Mr Johnson wants to be seen as determined to usher in a new working order in Downing Street, after taking heavy flak for the reportedly “boozy culture” within No 10.

The Conservative leader is also not safe from a potential vote of no confidence, as reports suggest more MPs are preparing to submit letters of no confidence. He is having to deal with an open revolt from politicians in his own party, some of whom have humiliated him in public by calling for his resignation.

UK prime minister apologises for 'misjudgments' made during the pandemic

UK prime minister apologises for 'misjudgments' made during the pandemic

Three Conservative MPs confirmed this week they had submitted letters of no confidence in his leadership.

Huw Merriman, Conservative chairman of the transport select committee, backed the chancellor's decision to distance himself from Mr Johnson’s comments about Savile and said he was “deeply troubled by what is going on”.

“The chancellor was right to say that those wouldn’t have been the words that he would use, and I absolutely agree with that,” he told BBC Radio 4’s Today programme.

He said the prime minister needed to improve or leave Downing Street for good.

“I am deeply troubled by what is going on. We all know that if the prime minister doesn’t ship up, then they have to ship out,” Mr Merriman said.

“We know how it works. I am sure the prime minister will be focused now on getting on with the job in hand, focusing on policy and regaining the public’s trust.”

On Thursday evening, a spokeswoman for Downing Street confirmed the resignations of Mr Rosenfield and Mr Reynolds.

“Dan Rosenfield offered his resignation to the prime minister earlier today, which has been accepted,” she said.

“Martin Reynolds also informed the prime minister of his intention to stand down from his role as principal private secretary and the prime minister has agreed to this.

“He has thanked them both for their significant contribution to government and No 10, including work on the pandemic response and economic recovery. They will continue in their roles while successors are appointed, and recruitment for both posts is under way.”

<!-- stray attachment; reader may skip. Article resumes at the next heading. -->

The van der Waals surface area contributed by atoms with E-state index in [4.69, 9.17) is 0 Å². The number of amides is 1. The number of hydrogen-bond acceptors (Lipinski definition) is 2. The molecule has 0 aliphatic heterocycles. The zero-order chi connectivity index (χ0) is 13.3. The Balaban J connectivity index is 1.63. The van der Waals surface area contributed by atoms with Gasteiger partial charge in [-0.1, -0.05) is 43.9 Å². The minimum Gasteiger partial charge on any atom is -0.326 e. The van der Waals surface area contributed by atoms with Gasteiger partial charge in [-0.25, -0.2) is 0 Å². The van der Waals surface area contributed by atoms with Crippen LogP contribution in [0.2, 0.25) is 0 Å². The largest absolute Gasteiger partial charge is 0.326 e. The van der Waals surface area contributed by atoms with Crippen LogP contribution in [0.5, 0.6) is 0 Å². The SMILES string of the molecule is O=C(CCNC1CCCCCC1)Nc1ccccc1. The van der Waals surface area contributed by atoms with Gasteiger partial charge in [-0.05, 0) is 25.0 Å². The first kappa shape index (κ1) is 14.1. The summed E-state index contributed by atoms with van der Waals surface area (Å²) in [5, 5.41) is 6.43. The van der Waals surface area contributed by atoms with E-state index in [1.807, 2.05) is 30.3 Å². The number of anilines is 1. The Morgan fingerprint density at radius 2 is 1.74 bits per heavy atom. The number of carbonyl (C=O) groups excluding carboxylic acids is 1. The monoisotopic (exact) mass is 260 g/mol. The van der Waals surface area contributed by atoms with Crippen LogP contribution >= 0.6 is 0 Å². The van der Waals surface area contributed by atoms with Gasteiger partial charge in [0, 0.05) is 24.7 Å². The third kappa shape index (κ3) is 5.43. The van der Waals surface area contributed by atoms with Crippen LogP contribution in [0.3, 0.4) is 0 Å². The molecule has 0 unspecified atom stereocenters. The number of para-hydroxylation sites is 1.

Mr Reynolds will return to the Foreign Office, officials said.

Former Treasury aide Mr Rosenfield had been brought in to Downing Street at the start of last year to steady the ship after the resignation months earlier of Dominic Cummings, the former de facto chief of staff, and Lee Cain, the former communications director.

Mr Johnson has faced heavy criticism over his debunked claim involving the Labour leader. On Thursday he sought to clarify his controversial remarks but Ms Mirza, who first advised Mr Johnson as London mayor more than a decade ago, said she was quitting after he stopped short of giving the apology she demanded.

In a letter seen by The Spectator magazine, Ms Mirza is said to have told her former boss “it was an inappropriate and partisan reference to a horrendous case of child sex abuse” and accused him making “misleading” claims.

Mr Johnson, who once praised Ms Mirza as a “brilliant thinker” and listed her as one of the five women who had influenced and inspired him the most, denied his Savile smear was inappropriate.

But he told Channel 5 News: “I’m sorry to lose Munira. She has done an outstanding job, she has been a wonderful colleague for a long time.”

Conservative MP Andrew Griffith has been appointed to fill her role.

Updated: February 04, 2022, 11:35 PM